Discussion in 'Music Corner' started by George P, May 27, 2014.
I don't think she has made many recordings ...
Ain't that the truth...I've liked pretty much everything I've heard of Hogwood's, though I am partial to The English Concert and Trevor Pinnock. I have a CD of Haydn Sturm und Drang symphonies of theirs that I love.
I have the Pinnock's set for a few years and it is also an cxcellent set. Unfortunately, complete Haydn Symphonies cycles were all performed on modern instruments. I have the complete set by Adam Fischer on Nimbus as singles ...
And apparently even fewer photographs.
IIRC, they were mostly recorded after 2010 by Carpe Diem, a small German label, which obviously would not have bothered with parallel release, i.e. CD only.
I also like some of Slatkin's interpretations with the Philharmonia, on RCA.
I've enjoyed everything I've heard from this fine singer. The ECO is conducted by Georg Fischer, who was also her husband.
Recorded in Abbey Road Studio No. 1 & Kingsway Hall, 1/67. Producer: Peter Andry. Engineer: Robert Gooch. CD from 1988.
You should consider getting her Icon set, which I bought two years ago ...
Stokowski's performance with the London Symphony Orchestra [originally on the "Phase 4" series] been my go-to performance for decades. The Sound Quality goes downhill in the final movement but otherwise is pretty good, not great. Stokowski hits all the marks, more successful at the Toscanini/Furtwängler synthesis than HvK. The Adagio is reminiscent of Bruno Walter's playing with the NYPO and Stokowski all but owns the Scherzo. I've got it in one of the Stokowski/Phase 4 boxes.
The "Weekend Classics" edition sounds about the same, there's another CD version with a different cover but the same mastering.
I have about half the symphonies (with multiple performances of most of the late ones). I was listening to Marriner and ASMF yesterday.
Now listening to "Lamentations" (from various composers) by the Tallis Scholars.
I suppose, if the goal is a "high resolution" Beethoven's 9th, Furtwangler technically qualifies--somebody or other (in Japan, if memory serves) has issued one of his performances on a mono SACD. To be honest, considering how less-than-stellar the source material's sonics likely will be, I'm not sure that I see the point, but I've never actually heard it, so I suppose it could be an improvement over prior incarnations. If you're interested, it can be found on Amazon, I think at generally rather an elevated price.
I'm quite fond of Kurt Masur's account, currently available on Pentatone. I bought it on an East German Eterna LP (used) to give my brother as a gift decades ago, and when I played it to make sure it didn't have any hidden skips, I was so taken that I kept it and bought him something else. Maybe I should play it for my daughter, who's never heard it (and just popped up at my shoulder and said, "hey, can you write something about me?")
One more. RR-82.
Judging from the name, u want newer one with great sonics.
I think this one is 'better'.
As I recall, the Furtwängler performance is his last with the Philharmonia and sonically is nothing to write home about. Creeping forward, Karajan's 1960's performance with the Berlin Philharmonic is a good one in good sound and has also been transfered to multiple High-Rez formats. I'm not so familiar with later performances so I can't say anything about recordings that are all-digital and all high-rez. But that Vanska performance looks intriguing.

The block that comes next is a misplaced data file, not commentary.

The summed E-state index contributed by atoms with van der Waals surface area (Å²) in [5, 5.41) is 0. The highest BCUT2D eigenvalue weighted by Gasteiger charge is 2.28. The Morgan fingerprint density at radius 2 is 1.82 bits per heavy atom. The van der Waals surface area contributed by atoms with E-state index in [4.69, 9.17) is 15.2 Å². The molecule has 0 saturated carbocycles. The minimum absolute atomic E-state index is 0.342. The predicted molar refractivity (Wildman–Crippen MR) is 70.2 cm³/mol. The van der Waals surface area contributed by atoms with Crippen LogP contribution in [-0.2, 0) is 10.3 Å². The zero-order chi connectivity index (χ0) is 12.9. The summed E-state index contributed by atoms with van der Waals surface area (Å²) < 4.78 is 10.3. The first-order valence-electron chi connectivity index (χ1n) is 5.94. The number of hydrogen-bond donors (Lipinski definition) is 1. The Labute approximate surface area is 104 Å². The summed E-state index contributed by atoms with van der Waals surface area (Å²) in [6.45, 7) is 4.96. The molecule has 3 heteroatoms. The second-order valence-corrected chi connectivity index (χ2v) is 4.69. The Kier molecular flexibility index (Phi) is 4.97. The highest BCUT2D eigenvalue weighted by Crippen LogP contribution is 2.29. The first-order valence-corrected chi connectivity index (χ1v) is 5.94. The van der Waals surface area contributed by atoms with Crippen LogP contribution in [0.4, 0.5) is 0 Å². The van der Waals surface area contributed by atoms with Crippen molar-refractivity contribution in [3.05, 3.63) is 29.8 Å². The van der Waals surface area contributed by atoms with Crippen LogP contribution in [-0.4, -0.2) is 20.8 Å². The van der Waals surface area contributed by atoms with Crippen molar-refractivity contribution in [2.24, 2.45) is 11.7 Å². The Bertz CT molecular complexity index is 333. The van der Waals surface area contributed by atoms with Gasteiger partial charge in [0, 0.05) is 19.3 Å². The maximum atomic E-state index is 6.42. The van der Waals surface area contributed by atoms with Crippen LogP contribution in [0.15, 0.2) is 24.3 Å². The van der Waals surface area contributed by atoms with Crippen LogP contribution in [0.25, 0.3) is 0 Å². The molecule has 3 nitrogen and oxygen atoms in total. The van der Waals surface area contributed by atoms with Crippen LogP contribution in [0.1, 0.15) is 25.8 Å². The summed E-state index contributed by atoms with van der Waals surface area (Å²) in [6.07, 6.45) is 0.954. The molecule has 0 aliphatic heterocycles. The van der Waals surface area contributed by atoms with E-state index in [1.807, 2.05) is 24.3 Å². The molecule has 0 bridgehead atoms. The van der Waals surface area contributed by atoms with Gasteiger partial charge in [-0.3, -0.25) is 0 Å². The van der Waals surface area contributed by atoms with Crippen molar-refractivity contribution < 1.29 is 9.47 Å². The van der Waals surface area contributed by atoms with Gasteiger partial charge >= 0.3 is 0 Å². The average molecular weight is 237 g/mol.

The 1960s Karajan is probably my favorite 9th. The intensity really boils over on that one.
One of my greatest experiences with Beethoven's Ninth was in late seventies: a direct satellite live transmission from Chicago (Solti & Chicago SO). I recorded in on c-cassettes and listened them several times. Because it was an early satellite transmission, there were few problems also. I was even able to hear a fraction of some telephone discussion! Luckily it wasn't like they're going to kill you, Pierre, tomorrow evening in the train...
To my taste, there's too often too much echo in those Jesus-Christus-Kirche recordings they once made. A stone church and a symphony orchestra with nearly 100 players isn't a good combination. With slowly progressing religious choral music those sites are great, but I'd prefer the instruments and sections of the orchestra not to intertwine sonically so that the result is a mess. Yet, I like very much von Karajan's early Beethoven set as SACD's. However, my latest fvourite is Paavo Järvi & the Deutsche Kammerphilharmonie Bremen (SACD) set.
Today listening to the Mozart (first day no football in ca. 2 weeks!): Symphony no. 22 in C played by Mozart Akademie Amsterdam, dir. Jaap ter Linden. A bit too brightish, this MAA Mozart set. But clearly articulated renderings.
I don't often do those "now listening to" posts, but this one I can't resist: Now listening to--my 9-yr.-old daughter playing a Czerny etude on the piano. It's not her first love (she's an athlete first and foremost), but she has a lot of talent. Right now, I can't think of a thing I'd rather hear.
A shout out to DRH and his daughter: Something she can probably play on the piano.
Erik Satie: Piano Music (Vol.1) Ciccolini, EMI UK
For Beethoven's Ninth, I have been listening to Ferenc Fricsay's version on DGG with the Berlin Philharmonic and it is one that I enjoy.
DG will release a big Ferenc Fricsay box in Europe in July, Complete Recordings on Deutsche Grammophon, Vol.1: Orchestral Works, which will of course include Beethoven's 9th mentioned above.
Not a very good photograph, by the way. Sorry for the size, I couldn't find a smaller one.
This is the first record of piano music I ever bought!
I bought the following set in 07 ...
This is the ONLY recording by Fricsay I have in my CD collection, though I may have a few in my LP collection ...
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